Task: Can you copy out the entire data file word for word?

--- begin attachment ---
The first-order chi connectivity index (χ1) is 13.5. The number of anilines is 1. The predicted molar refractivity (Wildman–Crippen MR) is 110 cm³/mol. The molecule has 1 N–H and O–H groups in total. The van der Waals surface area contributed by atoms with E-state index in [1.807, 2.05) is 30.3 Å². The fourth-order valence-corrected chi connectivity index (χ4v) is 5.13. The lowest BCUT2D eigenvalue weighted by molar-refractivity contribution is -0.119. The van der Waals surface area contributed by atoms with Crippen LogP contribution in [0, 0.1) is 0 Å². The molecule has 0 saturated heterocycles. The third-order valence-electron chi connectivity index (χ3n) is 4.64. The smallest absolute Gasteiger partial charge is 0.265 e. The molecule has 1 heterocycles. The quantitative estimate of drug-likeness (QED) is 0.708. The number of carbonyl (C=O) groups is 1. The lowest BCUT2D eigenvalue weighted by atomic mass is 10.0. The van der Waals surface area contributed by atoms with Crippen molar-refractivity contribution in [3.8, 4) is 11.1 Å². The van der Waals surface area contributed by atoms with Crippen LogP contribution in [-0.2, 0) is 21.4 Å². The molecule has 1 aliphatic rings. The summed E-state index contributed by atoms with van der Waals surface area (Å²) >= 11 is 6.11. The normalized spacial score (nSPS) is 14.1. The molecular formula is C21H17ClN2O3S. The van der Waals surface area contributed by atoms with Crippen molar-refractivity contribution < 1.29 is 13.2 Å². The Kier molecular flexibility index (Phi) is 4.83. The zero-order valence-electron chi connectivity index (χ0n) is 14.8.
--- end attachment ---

The first-order chi connectivity index (χ1) is 13.5. The number of anilines is 1. The predicted molar refractivity (Wildman–Crippen MR) is 110 cm³/mol. The molecule has 1 N–H and O–H groups in total. The van der Waals surface area contributed by atoms with E-state index in [1.807, 2.05) is 30.3 Å². The fourth-order valence-corrected chi connectivity index (χ4v) is 5.13. The lowest BCUT2D eigenvalue weighted by molar-refractivity contribution is -0.119. The van der Waals surface area contributed by atoms with Crippen LogP contribution in [0, 0.1) is 0 Å². The molecule has 0 saturated heterocycles. The third-order valence-electron chi connectivity index (χ3n) is 4.64. The smallest absolute Gasteiger partial charge is 0.265 e. The molecule has 1 heterocycles. The quantitative estimate of drug-likeness (QED) is 0.708. The number of carbonyl (C=O) groups is 1. The lowest BCUT2D eigenvalue weighted by atomic mass is 10.0. The van der Waals surface area contributed by atoms with Crippen molar-refractivity contribution in [3.8, 4) is 11.1 Å². The van der Waals surface area contributed by atoms with Crippen LogP contribution in [-0.2, 0) is 21.4 Å². The molecule has 1 aliphatic rings. The summed E-state index contributed by atoms with van der Waals surface area (Å²) >= 11 is 6.11. The normalized spacial score (nSPS) is 14.1. The molecular formula is C21H17ClN2O3S. The van der Waals surface area contributed by atoms with Crippen molar-refractivity contribution < 1.29 is 13.2 Å². The Kier molecular flexibility index (Phi) is 4.83. The zero-order valence-electron chi connectivity index (χ0n) is 14.8.